On December 4, 2016, Edgar Madison Welch entered Comet Pizza in Washington D.C. armed with an assault rifle on a hunt for clues about alleged pedophilia. He was prompted by the patently false internet conspiracy theory known as “Pizzagate”. The conspiracy theory touted that “political elites”, including Democratic presidential nominee, Hillary Clinton, were running a child sex trafficking ring in the basement of the popular restaurant. Not an iota of this theory was found to hold weight, but its’ popularity on the internet brought it to mainstream consciousness and had extremely dangerous ramifications.
Sex trafficking is a crime historically plagued by misinformation and hyperbole. Swaths of the public associate sex trafficking solely with the movie “Taken” and other highly dramatized depictions of young girls bound and shuffled between nations. Flawed information about sex trafficking lead to gaps in victim identification amongst other devasting implications. Unfortunately, the ease at which misinformation is shared on social media platforms has created a domino-effect of far-fetched sex trafficking conspiracy theories appearing as legitimate to those unfamiliar with nuances of this crime. This is a serious problem.
Earlier in July, a viral social media post about online retailer, Wayfair, trafficking children under the guise of overpriced furniture began to rival 2016’s “Pizzagate”. Rolling Stone magazine covered the phenomenon, including descriptions of related posts that falsely ensnared Jeffrey Epstein’s alleged accomplice, Ghislaine Maxwell, in the ever-widening “Wayfair” conspiracy web. These viral social media posts about sex trafficking are effective because they start with a kernel of truth and then twist the narrative in such a way that the truth is no longer discernable. “Pizzagate” and “Wayfair” gained mainstream attention, but they are just the tip of the iceberg when it comes to the distorted reality of such posts.
Sex trafficking is not a global conspiracy theory linking politicians and celebrities to cases of missing children, as viral social media posts connecting Ghislaine Maxwellto the disappearances of JonBenet Ramsey and Madeleine McCann falsely suggest.Jeffrey Epstein trafficked and sexually exploited children. Child sex trafficking is very much a reality. However, the wealth and power that enabled Epstein and his cronies to do so with impunity and on such a large scale are not at all emblematic of how sex trafficking normally presents. Every day, countless children are sex trafficked in their homes, by neighbors, and by strangers without the aid of Hollywood or political “elites”. Lumping all sex trafficking in with the extraordinary circumstances of the Epstein case is factually erroneous and takes away from legitimate anti-trafficking efforts.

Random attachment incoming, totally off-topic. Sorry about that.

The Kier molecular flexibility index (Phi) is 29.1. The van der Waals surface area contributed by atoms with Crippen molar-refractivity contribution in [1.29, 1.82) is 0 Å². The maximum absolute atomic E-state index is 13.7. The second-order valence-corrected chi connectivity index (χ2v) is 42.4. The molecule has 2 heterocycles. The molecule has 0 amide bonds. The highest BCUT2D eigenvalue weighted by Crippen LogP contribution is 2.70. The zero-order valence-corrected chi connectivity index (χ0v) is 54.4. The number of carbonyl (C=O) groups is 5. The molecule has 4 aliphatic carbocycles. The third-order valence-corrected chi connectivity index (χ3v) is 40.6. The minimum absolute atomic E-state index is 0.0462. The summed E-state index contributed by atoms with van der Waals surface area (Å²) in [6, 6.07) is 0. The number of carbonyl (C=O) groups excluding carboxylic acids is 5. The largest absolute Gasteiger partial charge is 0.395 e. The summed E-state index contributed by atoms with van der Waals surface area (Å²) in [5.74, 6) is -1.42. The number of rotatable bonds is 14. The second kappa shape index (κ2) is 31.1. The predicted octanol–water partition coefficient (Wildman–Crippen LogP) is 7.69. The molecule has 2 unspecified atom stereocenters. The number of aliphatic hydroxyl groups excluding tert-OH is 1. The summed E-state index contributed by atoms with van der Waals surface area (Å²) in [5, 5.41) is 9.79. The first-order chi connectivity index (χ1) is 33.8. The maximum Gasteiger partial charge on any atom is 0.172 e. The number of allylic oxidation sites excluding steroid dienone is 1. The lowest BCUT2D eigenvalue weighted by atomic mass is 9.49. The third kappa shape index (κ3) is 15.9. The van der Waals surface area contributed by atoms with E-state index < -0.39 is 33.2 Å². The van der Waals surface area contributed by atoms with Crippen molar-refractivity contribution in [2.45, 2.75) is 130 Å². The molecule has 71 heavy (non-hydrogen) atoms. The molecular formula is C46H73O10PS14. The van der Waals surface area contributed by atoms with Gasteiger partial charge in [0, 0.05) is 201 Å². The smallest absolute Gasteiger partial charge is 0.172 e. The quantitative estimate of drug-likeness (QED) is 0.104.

As advocates, we need actively promote thoughtful discussion about sex trafficking and refute baseless conspiracy theories. We can’t let our reasoned message be lost in a sea of unhinged social media posts that have proven to have the power to negatively skew public consciousness. These fantastical tales, like “Pizzagate” and “Wayfair”, do nothing but detract from the needs of victims and make it more difficult for the public to grasp what sex trafficking actually looks like. I urge you to use your voice and your platform to spread facts and stop these extremely dangerous conspiracies from causing any more harm than they already have.
Please join us for a virtual panel TONIGHT about human trafficking in the Commonwealth. This informational event is hosted by Rep. Melissa Shusterman, Rep. Kristine Howard, and Rep. Christina Sappy. More details are available here.